The anonymous foreign-government-owned company that fought a subpoena in the special counsel investigation for months appears to be off the hook, while prosecutors continue to put significant resources into investigating what Robert Mueller pursued related to the company, according to newly unsealed court records.
Federal judge Beryl Howell of the DC District Court stopped fining the company in February, when it turned almost 1,000 pages of documents over to Mueller.
The court fight dragged on from February into April, however, because Mueller’s team and other prosecutors believed the company had kept records from them, according to the newly unsealed information.
She finally deciding the company was no longer in contempt on April 17.
Howell previously ordered that the company should be fined $50,000 a day beginning January 15 for refusing to comply with Mueller’s subpoena from last year. It’s unclear from the newly released court record how much, if anything at all, the company paid in fines.
Much of the mystery around the case remains.
Yet the court records released by Howell on Friday night do provide some new clues.
The company had handed over documents in two parts – about 950 pages in total – in early February, after losing some of its appeal attempts. Many of those pages were translated into English for Mueller, the filings say, implying that the country that owned the company isn’t primarily English-speaking.
It had “gone to great lengths to find and voluntarily produce documents responsive to the subpoena,” the company wrote to the court.
A defense attorney appeared to argue that the records the company gave Mueller might not be complete because the company was fledgling in recent years. “Jeff Bezos, Steve Jobs, Steve Wozniak – they started their billion-dollar businesses in garages. So it’s not so strange to think about it in those terms,” the company’s attorney Brian Boone said at a court hearing, according to the newly released records.
Prosecutors weren’t satisfied. Mueller’s team and prosecutors who stepped in for them in March kept pressing the company for documents before the judge, asking at one point to even double and triple the daily fines, up to $300,000 in April. “The government is not currently confident that [REDACTED NAME] has fully complied,” prosecutors said in the newly unsealed court filings.
Howell acknowledged there was an “unexplained gap” in the records the company gave to Mueller, according to a court hearing mid-February.
But the company still insisted it gave over everything it had to the best of its knowledge.
The company “even retraced its steps … to make sure that nothing fell through the cracks,” it wrote to the judge. “What more could the Special Counsel want?”
It’s unclear if it’s merely coincidence that the April 17 court order resolving the case came one day before the Justice Department released a redacted version of the Mueller report to the public.
While the stand-off pressed on from winter into spring, case had become one of the most closely watched of the Mueller investigation. News organizations had revealed the case appeared to relate to Mueller last fall, and courts took extra steps to keep the attorneys and the company’s name secret as it appealed its contempt ruling.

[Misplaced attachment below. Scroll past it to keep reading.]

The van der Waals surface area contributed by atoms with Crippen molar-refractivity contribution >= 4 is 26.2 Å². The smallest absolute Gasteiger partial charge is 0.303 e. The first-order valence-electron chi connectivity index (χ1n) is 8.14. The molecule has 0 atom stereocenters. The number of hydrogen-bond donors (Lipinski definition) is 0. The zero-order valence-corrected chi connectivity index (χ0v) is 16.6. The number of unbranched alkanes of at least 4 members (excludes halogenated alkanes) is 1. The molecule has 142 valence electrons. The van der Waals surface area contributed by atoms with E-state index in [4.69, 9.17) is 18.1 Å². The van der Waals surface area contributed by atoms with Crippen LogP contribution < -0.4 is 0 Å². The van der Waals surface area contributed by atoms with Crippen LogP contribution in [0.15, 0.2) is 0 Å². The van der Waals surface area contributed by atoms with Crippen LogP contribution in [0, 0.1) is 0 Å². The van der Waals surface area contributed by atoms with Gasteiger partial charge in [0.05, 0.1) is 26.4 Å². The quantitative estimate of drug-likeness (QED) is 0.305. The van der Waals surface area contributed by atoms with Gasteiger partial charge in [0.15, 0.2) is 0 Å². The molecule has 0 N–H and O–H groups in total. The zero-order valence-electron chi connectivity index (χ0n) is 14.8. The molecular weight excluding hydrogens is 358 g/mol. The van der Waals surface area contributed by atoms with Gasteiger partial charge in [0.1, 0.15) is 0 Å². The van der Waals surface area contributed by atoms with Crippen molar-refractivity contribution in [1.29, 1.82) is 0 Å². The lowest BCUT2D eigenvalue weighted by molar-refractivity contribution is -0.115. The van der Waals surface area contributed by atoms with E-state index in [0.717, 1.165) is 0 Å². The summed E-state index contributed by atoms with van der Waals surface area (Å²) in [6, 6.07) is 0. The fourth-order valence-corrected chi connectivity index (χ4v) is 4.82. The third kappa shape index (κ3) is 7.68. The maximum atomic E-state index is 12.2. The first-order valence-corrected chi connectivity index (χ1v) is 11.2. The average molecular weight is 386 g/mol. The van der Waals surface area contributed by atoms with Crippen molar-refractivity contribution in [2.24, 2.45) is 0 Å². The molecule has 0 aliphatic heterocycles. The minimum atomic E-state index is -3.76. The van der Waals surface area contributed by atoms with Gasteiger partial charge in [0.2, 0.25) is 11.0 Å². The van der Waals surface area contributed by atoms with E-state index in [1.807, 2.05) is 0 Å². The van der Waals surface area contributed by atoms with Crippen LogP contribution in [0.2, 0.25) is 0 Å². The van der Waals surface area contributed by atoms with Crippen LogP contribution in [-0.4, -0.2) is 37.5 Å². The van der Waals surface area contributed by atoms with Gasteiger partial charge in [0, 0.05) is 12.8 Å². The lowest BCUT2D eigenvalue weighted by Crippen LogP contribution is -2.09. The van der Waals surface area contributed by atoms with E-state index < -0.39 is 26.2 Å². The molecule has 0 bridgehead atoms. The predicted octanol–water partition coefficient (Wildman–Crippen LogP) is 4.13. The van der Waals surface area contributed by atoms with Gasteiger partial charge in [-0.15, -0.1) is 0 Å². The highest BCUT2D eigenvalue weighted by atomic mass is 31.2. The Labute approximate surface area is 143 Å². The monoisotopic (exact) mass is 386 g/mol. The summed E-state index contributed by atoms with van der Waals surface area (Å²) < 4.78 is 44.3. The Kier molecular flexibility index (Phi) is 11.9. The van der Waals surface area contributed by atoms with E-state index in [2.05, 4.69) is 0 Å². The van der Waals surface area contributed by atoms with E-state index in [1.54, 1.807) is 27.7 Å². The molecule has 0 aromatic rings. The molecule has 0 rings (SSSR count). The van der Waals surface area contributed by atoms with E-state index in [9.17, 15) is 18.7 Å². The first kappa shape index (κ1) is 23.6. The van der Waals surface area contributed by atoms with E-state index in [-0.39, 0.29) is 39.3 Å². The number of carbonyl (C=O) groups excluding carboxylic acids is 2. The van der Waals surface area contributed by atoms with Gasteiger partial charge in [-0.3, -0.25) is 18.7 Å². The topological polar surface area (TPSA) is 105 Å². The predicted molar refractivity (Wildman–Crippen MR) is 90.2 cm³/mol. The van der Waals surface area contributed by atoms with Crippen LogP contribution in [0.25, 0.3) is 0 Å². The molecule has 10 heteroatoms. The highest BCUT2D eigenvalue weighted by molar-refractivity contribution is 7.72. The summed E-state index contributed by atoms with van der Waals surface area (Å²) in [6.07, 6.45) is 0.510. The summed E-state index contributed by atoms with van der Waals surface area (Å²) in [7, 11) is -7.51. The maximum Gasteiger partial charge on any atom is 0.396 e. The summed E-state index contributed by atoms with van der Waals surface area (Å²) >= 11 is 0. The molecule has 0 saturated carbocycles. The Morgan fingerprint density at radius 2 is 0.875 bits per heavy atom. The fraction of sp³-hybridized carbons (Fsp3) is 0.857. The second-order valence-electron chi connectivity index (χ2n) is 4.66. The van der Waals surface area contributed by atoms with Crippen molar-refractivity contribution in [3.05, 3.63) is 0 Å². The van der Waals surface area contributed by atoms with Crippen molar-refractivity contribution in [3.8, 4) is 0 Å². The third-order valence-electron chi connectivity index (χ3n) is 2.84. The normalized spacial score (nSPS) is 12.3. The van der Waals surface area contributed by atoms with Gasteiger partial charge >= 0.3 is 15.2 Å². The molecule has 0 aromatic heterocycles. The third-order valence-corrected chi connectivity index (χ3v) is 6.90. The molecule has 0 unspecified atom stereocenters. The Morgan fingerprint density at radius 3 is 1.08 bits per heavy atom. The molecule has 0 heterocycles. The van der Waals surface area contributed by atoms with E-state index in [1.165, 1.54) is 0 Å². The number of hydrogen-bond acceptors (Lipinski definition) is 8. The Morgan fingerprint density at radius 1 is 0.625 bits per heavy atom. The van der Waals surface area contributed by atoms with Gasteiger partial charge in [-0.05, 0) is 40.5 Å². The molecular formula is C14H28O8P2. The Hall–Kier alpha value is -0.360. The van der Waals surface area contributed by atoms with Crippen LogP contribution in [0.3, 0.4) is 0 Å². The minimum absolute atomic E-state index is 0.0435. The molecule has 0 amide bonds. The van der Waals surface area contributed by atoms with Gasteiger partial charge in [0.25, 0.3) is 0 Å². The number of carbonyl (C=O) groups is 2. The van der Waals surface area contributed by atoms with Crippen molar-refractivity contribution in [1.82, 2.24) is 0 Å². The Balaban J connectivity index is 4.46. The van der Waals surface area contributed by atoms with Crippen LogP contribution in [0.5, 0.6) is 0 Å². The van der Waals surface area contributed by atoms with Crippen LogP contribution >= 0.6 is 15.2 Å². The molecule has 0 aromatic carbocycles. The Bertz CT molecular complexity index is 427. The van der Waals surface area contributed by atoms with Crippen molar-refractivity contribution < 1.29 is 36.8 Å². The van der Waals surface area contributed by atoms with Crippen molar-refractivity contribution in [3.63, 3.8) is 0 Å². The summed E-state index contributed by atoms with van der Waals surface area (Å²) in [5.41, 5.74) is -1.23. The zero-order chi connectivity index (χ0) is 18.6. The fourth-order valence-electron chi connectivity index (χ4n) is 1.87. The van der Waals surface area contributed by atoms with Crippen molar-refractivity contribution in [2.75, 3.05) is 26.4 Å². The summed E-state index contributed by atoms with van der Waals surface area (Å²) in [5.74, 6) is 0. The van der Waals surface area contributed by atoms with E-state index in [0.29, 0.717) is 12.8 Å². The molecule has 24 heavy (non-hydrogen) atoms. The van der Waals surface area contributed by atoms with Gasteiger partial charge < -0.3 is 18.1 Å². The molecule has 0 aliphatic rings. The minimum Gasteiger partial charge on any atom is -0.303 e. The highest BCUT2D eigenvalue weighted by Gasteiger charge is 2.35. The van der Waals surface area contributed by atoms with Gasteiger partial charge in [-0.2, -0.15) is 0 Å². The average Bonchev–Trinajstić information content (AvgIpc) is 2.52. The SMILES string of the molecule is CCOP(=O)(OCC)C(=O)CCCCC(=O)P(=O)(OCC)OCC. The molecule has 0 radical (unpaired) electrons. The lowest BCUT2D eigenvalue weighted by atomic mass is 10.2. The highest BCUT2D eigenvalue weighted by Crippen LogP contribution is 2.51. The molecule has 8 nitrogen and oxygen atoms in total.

The company had pointed to the fact that a foreign government owns it as one reason to resist the subpoena before appeals courts. That argument didn’t work.
CNN had named the law firm of the attorneys involved, Alston & Bird, in January, prompting Howell to order even more secrecy in the case, according to the newly unsealed documents.
The company’s name, the country that owns it and its area of business is still unknown.
But one reference the company made raises the possibility it could involve a foreign country’s central bank.
“The US Government would rightly be outraged if a foreign country in litigation argued that Jerome Powell or Mike Pompeo had lied about the existence of documents,” defense attorneys wrote in a footnote, referencing the US secretary of state and the chairman of the Federal Reserve.
More on the mystery company investigation
Many of the documents released by the court Friday have extensive redactions – with entire pages blocked out in some of the records.
Yet prosecutors revealed that the information it needed from the company is part of an investigation that started before Mueller and continues on.
The investigation “is very much a live issue that requires, I think, a great deal of resources, time, and attention by the Government, which is why we believe the subpoena is in fact still a live controversy that requires contempt because it goes to the core of the question of this investigation,” prosecutor Zia Faruqui said at a sealed hearing in late March, before Howell decided to end the dispute, according to the new records.
When Mueller ended his work, he transferred the investigation to the DC US Attorney’s Office, where Faruqui works.
Agents continued to work on it with a plan to “go forward with our investigative steps,” Faruqui said. “We are in constant communication with the special counsel’s office.”
Faruqui also called the Mueller investigation a “separate focused matter.”
The issues in the investigation, Faruqui said in March, “have not nor are in any way close to being resolved.”